No One Day Giorno Di Regno

ArgentinaArgentina Verdi, Un giorno di regno: Soloists, Chorus and Orchestra of Ensamble Lírico OrquestalDante Ranieri (conductor), Auditorio de Belgrano, Buenos Aires. 7.7.2013. (JSJ)


Belfiore: Enrique Gibert Mella
Barone di Kelbar: Fernando Grassi
Marchesa del Poggio: María José Dulín
Giulietta di Kelbar: Cecilia Layseca
Edoardo di Sanval: Leonardo Pastore
La Rocca: Fernando Santiago
Conte Ivrea: Lucas Córdoba
Delmonte: Alfredo González Reig


Director: Oscar Grassi
Sets: Daniel Feijóo
Costumes: Mariela Daga
Chorus: Gustavo Codina

Fernando Grassi (l. Baron Kelbar) and Fernando Santiago (r. La Rocca) in Ensamble Lírico Orquestal’s 2012 production of Un giorno di regno. Photo Ensamble Lírico Orquestal
Fernando Grassi (l. Baron Kelbar) and Fernando Santiago (r. La Rocca) in Ensamble Lírico Orquestal’s 2012 production of Un giorno di regno. Photo Ensamble Lírico Orquestal


Apart from Falstaff, into which Verdi concentrated the experiences of a lifetime in the twilight of his life, the only other comic work that he undertook was his second work, Un giorno di regno, which was premiered in September 1840.

That was not a happy period for Verdi as in the preceding two years he had lost his two children and then shortly before he would have begun composition his wife died. The outcome was a somewhat uneven work looking back to Rossini, with elements of Donizetti and looking forward to the dramatic style that he was to develop in his subsequent works. Perhaps not surprisingly the work was a failure – it was taken off after the first performance – and equally that it has remained little performed subsequently.

Un giorno di regno, or “The false Stanislaus,” – or more literally “King for a day” – portray’s the officer Belfiore’s masquerade as King of Poland, in order to protect him. He is in love with the Marchesa del Poggio, who to encourage him to propose is having a dalliance with the Count Ivrea. Meanwhile the Baron Kelbar has promised to the elderly state treasurer La Rocca marriage to his daughter Giulietta, who is actually in love with La Rocca’s nephew Edoardo. Belmonte uses his disguise to outwit Kelbar and La Rocca and achieve Giulietta and Edoardo’s union, and finally reveals himself to claim the Marchesa.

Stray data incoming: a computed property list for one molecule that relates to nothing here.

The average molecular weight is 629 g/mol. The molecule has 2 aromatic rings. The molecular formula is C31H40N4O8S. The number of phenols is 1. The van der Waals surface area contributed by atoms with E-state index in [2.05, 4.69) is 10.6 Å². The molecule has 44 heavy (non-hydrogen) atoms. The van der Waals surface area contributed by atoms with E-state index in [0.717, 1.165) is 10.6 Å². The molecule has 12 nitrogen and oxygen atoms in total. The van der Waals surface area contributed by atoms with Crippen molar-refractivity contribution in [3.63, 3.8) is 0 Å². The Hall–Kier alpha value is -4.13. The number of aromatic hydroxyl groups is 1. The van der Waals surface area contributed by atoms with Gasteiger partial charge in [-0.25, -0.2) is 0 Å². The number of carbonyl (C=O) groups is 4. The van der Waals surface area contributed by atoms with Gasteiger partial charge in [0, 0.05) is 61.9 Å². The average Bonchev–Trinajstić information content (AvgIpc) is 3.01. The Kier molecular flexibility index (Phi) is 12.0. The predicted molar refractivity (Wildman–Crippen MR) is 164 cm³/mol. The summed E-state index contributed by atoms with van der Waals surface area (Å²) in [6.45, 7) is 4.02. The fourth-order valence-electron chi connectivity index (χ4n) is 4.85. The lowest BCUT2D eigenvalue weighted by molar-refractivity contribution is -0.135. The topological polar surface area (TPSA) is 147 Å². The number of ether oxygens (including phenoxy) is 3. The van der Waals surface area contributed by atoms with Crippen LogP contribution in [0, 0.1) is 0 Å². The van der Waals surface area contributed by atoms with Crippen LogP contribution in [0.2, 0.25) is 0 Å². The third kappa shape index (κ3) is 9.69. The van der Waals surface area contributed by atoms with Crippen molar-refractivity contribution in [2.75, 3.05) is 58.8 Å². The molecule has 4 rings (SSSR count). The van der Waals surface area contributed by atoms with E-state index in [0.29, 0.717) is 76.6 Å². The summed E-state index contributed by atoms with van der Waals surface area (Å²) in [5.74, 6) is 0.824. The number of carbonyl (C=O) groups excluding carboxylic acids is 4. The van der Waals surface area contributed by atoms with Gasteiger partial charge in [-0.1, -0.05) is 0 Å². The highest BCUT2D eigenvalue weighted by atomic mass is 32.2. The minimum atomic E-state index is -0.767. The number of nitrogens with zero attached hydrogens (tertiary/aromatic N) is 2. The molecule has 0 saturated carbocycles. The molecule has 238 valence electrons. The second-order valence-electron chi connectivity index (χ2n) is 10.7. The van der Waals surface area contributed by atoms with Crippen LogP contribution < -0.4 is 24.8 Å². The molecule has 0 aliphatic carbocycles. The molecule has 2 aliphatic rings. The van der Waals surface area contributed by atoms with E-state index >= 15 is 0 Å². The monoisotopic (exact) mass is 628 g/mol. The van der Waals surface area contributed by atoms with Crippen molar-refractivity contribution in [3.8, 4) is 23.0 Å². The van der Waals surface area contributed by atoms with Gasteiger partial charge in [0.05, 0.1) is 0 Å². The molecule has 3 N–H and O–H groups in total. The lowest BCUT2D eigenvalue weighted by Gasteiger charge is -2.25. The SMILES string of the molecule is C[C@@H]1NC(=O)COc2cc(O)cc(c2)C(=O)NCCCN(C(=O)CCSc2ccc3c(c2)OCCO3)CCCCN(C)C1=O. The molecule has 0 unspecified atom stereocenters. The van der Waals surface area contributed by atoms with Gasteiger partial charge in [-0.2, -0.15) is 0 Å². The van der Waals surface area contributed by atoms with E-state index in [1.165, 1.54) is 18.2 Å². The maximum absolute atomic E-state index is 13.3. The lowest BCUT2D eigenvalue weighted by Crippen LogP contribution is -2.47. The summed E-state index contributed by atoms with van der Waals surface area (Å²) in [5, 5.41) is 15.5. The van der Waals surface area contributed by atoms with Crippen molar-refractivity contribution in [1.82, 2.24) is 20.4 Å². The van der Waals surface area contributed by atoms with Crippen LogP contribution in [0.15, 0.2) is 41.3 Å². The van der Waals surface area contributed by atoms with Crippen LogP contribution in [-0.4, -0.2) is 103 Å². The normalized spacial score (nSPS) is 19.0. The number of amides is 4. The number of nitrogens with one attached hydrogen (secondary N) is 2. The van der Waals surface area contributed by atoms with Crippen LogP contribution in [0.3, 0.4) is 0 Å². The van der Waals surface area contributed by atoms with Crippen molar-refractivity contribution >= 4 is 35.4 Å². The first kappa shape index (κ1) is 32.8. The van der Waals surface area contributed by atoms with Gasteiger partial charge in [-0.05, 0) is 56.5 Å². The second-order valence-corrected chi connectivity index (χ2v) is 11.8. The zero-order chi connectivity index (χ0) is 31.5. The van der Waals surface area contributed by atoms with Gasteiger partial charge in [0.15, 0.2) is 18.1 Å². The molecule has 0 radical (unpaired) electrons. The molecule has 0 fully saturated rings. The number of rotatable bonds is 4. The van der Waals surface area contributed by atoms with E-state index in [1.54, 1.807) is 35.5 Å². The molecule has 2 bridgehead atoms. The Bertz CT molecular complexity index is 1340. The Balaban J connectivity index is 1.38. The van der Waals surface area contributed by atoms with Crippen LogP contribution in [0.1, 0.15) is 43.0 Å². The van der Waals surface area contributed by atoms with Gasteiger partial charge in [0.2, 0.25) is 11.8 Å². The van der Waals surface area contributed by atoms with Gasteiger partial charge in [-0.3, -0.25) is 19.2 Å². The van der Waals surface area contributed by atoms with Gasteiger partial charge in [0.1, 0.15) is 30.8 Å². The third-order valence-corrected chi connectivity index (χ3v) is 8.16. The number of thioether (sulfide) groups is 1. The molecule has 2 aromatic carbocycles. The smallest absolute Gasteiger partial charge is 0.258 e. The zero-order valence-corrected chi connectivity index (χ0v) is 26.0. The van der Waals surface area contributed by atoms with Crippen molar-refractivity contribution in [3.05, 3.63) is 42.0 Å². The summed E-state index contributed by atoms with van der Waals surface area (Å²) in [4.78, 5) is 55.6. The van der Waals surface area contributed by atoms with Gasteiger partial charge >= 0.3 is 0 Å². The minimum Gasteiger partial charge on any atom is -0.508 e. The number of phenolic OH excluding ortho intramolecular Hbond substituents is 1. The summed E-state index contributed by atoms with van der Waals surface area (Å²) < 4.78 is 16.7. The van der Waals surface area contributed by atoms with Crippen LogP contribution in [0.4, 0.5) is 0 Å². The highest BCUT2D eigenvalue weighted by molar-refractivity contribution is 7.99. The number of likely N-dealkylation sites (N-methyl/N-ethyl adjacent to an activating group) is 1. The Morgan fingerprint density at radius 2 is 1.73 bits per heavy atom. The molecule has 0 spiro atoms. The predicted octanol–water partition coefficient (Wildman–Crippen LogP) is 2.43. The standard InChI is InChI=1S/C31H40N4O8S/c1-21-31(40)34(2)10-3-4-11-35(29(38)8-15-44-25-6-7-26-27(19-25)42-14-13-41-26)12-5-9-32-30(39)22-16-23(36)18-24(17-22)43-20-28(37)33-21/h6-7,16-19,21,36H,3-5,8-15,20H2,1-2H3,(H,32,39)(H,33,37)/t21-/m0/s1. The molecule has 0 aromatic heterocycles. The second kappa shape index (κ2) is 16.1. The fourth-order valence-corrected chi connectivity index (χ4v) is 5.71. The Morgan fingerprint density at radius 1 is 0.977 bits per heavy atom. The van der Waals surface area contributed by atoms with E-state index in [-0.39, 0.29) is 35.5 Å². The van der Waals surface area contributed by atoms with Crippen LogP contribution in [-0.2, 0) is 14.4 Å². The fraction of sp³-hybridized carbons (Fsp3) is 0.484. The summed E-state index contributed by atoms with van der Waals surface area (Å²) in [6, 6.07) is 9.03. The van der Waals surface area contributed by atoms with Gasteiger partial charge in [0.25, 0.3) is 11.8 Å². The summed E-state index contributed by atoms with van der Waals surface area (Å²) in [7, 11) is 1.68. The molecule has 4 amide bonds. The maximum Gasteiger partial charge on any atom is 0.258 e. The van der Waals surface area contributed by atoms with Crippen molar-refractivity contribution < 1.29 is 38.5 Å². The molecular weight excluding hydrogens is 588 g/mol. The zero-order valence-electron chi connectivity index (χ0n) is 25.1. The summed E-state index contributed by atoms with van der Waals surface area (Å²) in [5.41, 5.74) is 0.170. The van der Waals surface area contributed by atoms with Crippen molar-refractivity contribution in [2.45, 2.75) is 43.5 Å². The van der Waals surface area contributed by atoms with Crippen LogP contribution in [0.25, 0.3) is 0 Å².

Ensamble Lírico Orquestal, one of the smaller independent companies in Buenos Aires, last year presented the city premiere of the work at the Teatro El Globo, and this year has revived it at the larger Auditorio de Belgrano with an all but identical cast (a new Belfiore).

With now retired singers Oscar Grassi and Dante Ranieri respectively director and musical director, the pedigree of the production was promising, and so it proved both musically and visually. The action was humorous without being overdone and the 26 strong orchestra played with enthusiasm – just occasionally a little too much so and overshadowing the singers. Add to this the effective scenery of Daniel Feijóo and Mariela Daga’s appropriately colourful costumes.

Enrique Gibert Mella was a bluff Belfiore and both Fernando Grassi (son of Oscar) as Kelbar and Fernando Santiago as La Rocca also sung well. Leonardo Pastore as Edoardo was in fine voice, apart from some forcing in the higher range. María José Dulín has a rich warm soprano, which as the Marchesa contrasted well with the sweeter tone of Cecilia Layseca’s Giulietta. Lucas Córdoba was adequate as Ivrea as was Alfredo González Reig as Delmonte.

For the rest of 2013 the company has scheduled only a performance of Beethoven’s 9th Symphony (September 22), but for 2014, with this achievement perhaps it could also look to some of the other little performed works by Verdi, or the even more of those of Rossini.

Jonathan Spencer Jones